A KILLALOE Coast Guard member has netted a national gallantry award for the bravery he showed in saving the lives of three people off Inisheer Pier last June.
Transport Minister, Shane Ross presented the Michael Heffernan Bronze Medal for Marine Gallantry to Charlie Hennigar at the Marine Gallantry and Meritorious Service Awards ceremony in Farmleigh House in the Phoenix Park on Friday evening.
On Monday, June 6, 2016, Mr Hennigar, who was off duty, was responsible for rescuing three people, when the gangway between the pier on Inisheer and an island ferry ditched into the water, as the stern drifted back out from the quay wall.
Realising the gangway was about to fall, as the ferry drifted out, Mr Hennigar managed to pull a woman off the gangway.
Subsequently, another woman and a man fell into the water, between the ferry and quay wall.
Mr Hennigar climbed down the ladder and managed to pull the woman to safety and then entered the water to swim over to the man to rescue him.
He brought the man, who could not swim, to safety with the aid of a life belt.
Mr Hennigar told The Clare Champion he was thrilled to get such a prestigious award and has already received a tremendous reaction to it locally.
“I have had a lot of people in the locality wishing me well and congratulating me. It is great to be recognised for the rescue in Inisheer. It is also a recognition of the good training members receive in Killaloe Coast Guard,” he said.
In addition to training with Killaloe Coast Guard, Mr Henniger believes the towing skills he learned while diving with the Burren Sub Aqua Club proved to be very beneficial during this rescue.
“It just came naturally to me. My father, Charlie, who was in the Irish Defence Forces, was also a rescue diver. I was always interested in water sports, fishing and swimming.
“It was great to put my diving and coast guard training into good use saving people’s lives but I didn’t put myself in danger.”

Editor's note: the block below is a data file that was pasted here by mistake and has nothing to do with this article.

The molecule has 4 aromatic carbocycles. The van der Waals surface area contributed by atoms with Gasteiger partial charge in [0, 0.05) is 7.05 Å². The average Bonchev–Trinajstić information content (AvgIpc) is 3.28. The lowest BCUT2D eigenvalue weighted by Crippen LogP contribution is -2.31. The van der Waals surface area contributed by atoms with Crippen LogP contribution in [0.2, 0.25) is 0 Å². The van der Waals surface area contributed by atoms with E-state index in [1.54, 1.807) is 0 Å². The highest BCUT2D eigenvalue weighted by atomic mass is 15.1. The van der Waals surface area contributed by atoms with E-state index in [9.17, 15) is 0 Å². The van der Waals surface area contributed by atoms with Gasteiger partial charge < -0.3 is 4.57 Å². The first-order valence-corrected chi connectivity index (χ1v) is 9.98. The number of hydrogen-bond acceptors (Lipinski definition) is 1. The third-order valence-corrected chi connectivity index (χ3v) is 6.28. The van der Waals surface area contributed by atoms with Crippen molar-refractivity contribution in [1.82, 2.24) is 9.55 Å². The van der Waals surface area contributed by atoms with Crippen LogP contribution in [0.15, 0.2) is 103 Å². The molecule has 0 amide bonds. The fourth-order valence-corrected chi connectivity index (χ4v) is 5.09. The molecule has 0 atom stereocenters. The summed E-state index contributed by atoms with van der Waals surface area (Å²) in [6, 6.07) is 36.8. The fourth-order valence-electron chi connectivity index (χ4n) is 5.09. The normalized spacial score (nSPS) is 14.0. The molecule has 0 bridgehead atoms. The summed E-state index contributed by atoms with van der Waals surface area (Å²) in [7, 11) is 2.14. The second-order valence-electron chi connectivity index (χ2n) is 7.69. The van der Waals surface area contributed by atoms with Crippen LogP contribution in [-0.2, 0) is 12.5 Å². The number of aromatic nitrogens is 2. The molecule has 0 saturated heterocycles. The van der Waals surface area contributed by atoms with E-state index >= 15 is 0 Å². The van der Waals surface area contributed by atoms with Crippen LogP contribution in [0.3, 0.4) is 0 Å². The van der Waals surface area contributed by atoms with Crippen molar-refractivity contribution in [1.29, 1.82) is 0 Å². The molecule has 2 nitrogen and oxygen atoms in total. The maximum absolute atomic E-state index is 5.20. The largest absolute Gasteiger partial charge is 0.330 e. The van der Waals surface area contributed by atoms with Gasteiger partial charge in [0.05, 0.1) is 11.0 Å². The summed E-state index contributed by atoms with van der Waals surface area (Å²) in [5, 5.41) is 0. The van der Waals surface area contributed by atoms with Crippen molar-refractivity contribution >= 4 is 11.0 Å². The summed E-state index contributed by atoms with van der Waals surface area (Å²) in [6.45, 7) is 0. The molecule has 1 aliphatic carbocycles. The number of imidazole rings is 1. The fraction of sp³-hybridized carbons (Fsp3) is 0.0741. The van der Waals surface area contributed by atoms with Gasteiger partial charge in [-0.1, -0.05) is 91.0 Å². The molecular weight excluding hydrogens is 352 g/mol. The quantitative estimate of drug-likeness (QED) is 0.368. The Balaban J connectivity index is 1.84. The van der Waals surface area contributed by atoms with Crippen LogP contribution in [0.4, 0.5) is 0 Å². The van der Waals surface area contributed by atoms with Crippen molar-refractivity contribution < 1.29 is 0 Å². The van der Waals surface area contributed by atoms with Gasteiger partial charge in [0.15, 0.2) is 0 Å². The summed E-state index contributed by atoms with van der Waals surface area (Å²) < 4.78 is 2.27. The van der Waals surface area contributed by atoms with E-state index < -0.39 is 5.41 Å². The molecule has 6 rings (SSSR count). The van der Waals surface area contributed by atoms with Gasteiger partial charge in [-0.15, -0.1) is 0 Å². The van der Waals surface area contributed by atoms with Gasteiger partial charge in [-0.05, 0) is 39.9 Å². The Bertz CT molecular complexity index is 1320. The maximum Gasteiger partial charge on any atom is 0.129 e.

A native of Limerick City, Charlie is living in Killaloe. Having joined Killaloe Coastguard more than four years ago, he is currently the unit’s maintenance officer and is trained to operate their ROV, the underwater camera.
Last September, Mr Henniger provided lifesaving CPR treatment with another colleague from Killaloe Coast Guard to a heart attack victim at the National Ploughing Championships in Laois.
A spokesman for the Killaloe unit congratulated Charlie for his “well deserved” award.
The other award recipients were recognised for outstanding acts of courage, heroism, skill and initiative in the context of marine emergency incidents.
The scheme also recognises exceptional dedication to duty in the execution of Ireland’s marine emergency response.
Three levels of medal may be awarded, based on the level of gallantry involved. The medal is awarded in gold, silver or bronze.
Minister Ross praised the “courageous achievements and service of this group of brave Irish men and women, who have faced crises and dug deep, offering their skills and, in many cases, placing themselves in danger, in order that others might be safe on our waterways.”
Pausing to remember those who lost their lives at sea since the last set of awards in 2014, Minister Ross spoke of the tragic death of Doolin Coast Guard member, Caitríona Lucas last month.
He described her as “a courageous and heroic woman, who made the ultimate sacrifice while in the service of others”.
By Dan Danaher